Dear Mr.Richardson---I write these days as an honourable gentleman, one for whom nothing is of greater importance than to live by those moral principles given to us by God Almighty. Alas, I was not always this honourable creature who is now writing to ye. I compose my passion in this letter so that ye may know how I came to abjure the libertine way of life, and replaced it with that of the gentleman, and of how the majestic virtue of one noble lady, a paragon to her sex, enabled me to make this transformation. 


I do not intend to particularize here any stories of my former debauched ways (tho' I desire not to hide or ameliorate any of my former sins); let it suffice ye to know that in my youth I did allow myself free indulgence of the passions, especially to the fair sex, for I was quite the confounded libertine, I warrant ye. I would now like to relate the story of how my moral reclamation came about, through the guidance of the most excellent woman on earth.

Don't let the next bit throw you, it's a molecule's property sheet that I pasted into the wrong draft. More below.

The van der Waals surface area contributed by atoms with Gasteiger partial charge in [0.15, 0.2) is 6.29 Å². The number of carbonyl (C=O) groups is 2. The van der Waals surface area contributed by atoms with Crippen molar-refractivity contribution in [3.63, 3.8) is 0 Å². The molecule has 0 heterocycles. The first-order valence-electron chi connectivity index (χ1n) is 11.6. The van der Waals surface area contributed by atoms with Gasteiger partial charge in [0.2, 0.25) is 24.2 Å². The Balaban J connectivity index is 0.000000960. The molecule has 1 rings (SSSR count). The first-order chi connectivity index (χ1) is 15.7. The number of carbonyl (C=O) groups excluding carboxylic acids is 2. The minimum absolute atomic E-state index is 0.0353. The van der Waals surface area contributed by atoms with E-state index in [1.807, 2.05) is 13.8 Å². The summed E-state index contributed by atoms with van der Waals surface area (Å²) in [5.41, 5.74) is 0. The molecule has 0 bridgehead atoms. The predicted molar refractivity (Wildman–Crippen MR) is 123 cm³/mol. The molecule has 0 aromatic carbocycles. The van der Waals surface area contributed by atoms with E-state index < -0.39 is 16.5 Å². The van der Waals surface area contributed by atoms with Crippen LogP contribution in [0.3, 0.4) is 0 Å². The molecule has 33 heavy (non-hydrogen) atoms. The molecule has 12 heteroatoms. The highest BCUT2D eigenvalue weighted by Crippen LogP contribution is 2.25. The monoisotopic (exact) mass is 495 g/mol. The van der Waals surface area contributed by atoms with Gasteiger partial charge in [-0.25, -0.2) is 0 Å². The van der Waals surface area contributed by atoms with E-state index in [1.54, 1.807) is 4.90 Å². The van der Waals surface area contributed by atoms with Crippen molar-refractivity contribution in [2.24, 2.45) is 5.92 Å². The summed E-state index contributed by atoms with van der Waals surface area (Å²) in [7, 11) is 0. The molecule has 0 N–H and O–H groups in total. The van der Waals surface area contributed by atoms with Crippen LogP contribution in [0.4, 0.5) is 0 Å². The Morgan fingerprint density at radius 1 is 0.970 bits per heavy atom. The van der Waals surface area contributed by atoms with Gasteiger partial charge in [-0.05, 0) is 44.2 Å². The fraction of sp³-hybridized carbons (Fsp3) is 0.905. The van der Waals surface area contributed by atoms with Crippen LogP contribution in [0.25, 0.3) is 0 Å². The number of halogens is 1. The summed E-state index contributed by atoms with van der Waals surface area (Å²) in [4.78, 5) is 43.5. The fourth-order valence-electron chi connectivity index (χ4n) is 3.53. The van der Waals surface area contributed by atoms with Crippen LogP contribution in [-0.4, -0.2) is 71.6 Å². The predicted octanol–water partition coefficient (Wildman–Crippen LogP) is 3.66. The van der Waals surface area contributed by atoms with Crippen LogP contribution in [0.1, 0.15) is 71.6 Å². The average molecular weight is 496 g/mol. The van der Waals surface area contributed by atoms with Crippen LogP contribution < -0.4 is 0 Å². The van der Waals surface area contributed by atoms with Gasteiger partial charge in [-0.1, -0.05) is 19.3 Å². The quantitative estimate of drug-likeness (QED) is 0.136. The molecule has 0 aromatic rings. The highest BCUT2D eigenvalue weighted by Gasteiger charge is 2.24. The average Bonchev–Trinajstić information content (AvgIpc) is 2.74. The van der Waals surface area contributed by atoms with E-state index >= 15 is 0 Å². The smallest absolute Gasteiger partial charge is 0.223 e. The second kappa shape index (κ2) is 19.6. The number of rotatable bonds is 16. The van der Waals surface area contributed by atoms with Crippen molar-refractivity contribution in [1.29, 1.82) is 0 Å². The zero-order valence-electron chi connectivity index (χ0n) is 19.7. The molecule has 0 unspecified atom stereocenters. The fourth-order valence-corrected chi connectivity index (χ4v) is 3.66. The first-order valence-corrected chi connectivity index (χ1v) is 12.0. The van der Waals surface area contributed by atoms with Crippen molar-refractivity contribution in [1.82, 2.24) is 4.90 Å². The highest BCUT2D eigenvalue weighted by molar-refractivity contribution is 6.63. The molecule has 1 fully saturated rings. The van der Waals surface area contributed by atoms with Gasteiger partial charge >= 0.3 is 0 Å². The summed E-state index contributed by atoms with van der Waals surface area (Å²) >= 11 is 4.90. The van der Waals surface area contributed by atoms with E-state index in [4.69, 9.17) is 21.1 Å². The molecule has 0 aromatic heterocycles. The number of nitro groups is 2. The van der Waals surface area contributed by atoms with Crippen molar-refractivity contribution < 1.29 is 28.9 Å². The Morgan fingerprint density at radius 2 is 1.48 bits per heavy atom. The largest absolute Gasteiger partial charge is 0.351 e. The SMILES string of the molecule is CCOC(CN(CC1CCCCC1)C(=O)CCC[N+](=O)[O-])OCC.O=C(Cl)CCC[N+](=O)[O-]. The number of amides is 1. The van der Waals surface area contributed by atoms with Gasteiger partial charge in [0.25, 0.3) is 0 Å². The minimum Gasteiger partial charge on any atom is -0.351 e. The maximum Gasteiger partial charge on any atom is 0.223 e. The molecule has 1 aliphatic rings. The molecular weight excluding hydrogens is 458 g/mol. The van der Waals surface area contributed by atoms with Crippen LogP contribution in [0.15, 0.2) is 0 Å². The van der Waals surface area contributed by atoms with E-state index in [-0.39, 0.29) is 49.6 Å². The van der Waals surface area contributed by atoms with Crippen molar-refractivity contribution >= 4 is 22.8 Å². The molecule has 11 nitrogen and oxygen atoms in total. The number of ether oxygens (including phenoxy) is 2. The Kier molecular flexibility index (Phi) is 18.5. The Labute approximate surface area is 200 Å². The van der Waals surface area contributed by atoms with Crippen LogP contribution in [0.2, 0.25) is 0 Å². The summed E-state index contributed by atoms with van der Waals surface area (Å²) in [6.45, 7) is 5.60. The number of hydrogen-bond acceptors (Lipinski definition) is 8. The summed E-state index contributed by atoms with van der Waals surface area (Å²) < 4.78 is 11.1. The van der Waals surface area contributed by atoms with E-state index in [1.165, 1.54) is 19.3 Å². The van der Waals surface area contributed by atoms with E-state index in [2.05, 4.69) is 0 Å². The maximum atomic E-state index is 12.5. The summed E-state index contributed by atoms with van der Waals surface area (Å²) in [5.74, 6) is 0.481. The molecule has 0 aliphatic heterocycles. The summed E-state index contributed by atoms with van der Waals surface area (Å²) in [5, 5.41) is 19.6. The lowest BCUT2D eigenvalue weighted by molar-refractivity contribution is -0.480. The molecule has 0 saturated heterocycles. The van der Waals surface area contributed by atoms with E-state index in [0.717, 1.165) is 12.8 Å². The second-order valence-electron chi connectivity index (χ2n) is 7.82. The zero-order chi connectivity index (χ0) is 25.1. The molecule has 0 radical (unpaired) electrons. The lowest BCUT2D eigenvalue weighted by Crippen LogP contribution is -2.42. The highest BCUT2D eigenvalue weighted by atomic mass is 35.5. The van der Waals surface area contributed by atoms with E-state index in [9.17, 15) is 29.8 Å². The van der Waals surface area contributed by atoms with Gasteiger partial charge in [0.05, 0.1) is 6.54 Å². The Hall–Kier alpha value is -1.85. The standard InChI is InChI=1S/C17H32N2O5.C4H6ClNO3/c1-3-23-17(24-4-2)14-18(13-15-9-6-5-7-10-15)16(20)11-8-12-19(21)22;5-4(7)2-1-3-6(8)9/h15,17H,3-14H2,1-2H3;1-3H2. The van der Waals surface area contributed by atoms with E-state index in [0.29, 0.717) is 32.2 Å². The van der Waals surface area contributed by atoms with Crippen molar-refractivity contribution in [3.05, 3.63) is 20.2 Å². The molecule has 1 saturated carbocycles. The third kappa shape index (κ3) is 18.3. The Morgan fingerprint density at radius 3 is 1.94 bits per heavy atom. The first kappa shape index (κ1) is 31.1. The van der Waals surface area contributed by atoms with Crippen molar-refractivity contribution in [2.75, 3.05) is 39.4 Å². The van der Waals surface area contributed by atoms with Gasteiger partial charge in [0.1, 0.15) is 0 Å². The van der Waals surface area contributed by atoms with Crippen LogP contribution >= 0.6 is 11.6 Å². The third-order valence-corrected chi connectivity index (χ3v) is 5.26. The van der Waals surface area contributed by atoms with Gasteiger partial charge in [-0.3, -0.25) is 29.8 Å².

My proper story starts about five years ago, when I overheard certain rumors that had been spreading among the rakish crowd that I had fallen into, with whom I had in the past taken many draughts of rhenish, and enjoyed a good many hearty wenches together---rumors that concerned the arrival of a new whore to the local bawdy house. She was spoken of by the people as being a fine looking wench, one whose virgin knot was still intact. But it actually mattered little to me or my friends, whether we would be her first ravisher or not---for everyone was content merely to have a morsel cut off the spit.